Passion projects are some of the best projects you’ll work on as you get to do things your way and create something that fits your style. Think up all of the dream clients you'd love to work with and start creating brands, packaging etc. in those fields. This will not only help you to build your portfolio, but it will also help to attract the type of clients you actually want to work with.


03. SAY YES

When you're first starting out in your career, say yes to everything. here will be projects and job opportunities that come your way that may sound super boring or require little to no creative touch, but they all help to establish connections and build your brand. I worked for a year and a half for a cleaning company and let me tell you, it is very hard to make cleaning look appealing. And even though this job was definitely not where I wanted to be, it did make me realise I wanted to be my own boss someday, and I forged some great connections there that lead me to some really amazing opportunities.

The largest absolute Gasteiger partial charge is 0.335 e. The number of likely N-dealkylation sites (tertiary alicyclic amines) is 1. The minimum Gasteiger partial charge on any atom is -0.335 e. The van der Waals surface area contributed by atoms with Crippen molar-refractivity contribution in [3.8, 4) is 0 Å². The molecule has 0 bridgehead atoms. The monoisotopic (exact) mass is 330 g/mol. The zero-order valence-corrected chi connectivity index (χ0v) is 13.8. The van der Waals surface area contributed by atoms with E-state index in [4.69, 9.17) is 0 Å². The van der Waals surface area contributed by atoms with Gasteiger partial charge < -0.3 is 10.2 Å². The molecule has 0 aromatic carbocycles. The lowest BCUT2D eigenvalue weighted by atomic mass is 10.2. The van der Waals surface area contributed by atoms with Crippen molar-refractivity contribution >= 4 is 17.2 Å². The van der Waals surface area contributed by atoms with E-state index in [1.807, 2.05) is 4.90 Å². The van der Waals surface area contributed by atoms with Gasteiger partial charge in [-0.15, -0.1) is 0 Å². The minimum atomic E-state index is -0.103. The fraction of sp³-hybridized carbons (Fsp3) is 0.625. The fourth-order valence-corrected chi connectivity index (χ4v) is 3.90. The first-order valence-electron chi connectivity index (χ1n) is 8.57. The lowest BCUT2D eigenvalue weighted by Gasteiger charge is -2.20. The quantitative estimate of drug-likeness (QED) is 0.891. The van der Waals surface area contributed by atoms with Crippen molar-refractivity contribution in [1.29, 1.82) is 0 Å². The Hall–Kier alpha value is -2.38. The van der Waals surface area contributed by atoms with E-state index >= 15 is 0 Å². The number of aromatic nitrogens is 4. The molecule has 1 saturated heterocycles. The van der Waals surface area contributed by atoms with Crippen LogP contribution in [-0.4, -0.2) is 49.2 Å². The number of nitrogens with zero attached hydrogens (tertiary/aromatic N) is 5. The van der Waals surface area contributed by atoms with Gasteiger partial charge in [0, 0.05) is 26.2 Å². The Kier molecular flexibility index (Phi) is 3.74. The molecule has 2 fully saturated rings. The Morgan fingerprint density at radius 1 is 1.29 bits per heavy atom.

04. KEEP HUSTLING


I say that freelance is all about the side hustle because unless you're made of money, it really is. For years I worked 40-hour weeks at my full-time design job and would come home at night or spend my weekends working on my freelance business. It was a lot to juggle, but it was a labour of love for me because I was working on projects I was passionate about and enjoyed doing. It also afforded me the freedom to be choosey about the projects I took on. The early years of me saying yes to absolutely everything meant I was able to establish early on in my career what style of design I liked and what I was passionate about. It also planted the seed for my love of branding and made me realise I wanted to work with other entrepreneurs and small businesses. One day you will be ready to take the leap and even though it will most definitely scare you, but you will have all the right tools and connections to make it work.




05. BRANDING YOURSELF IS KEY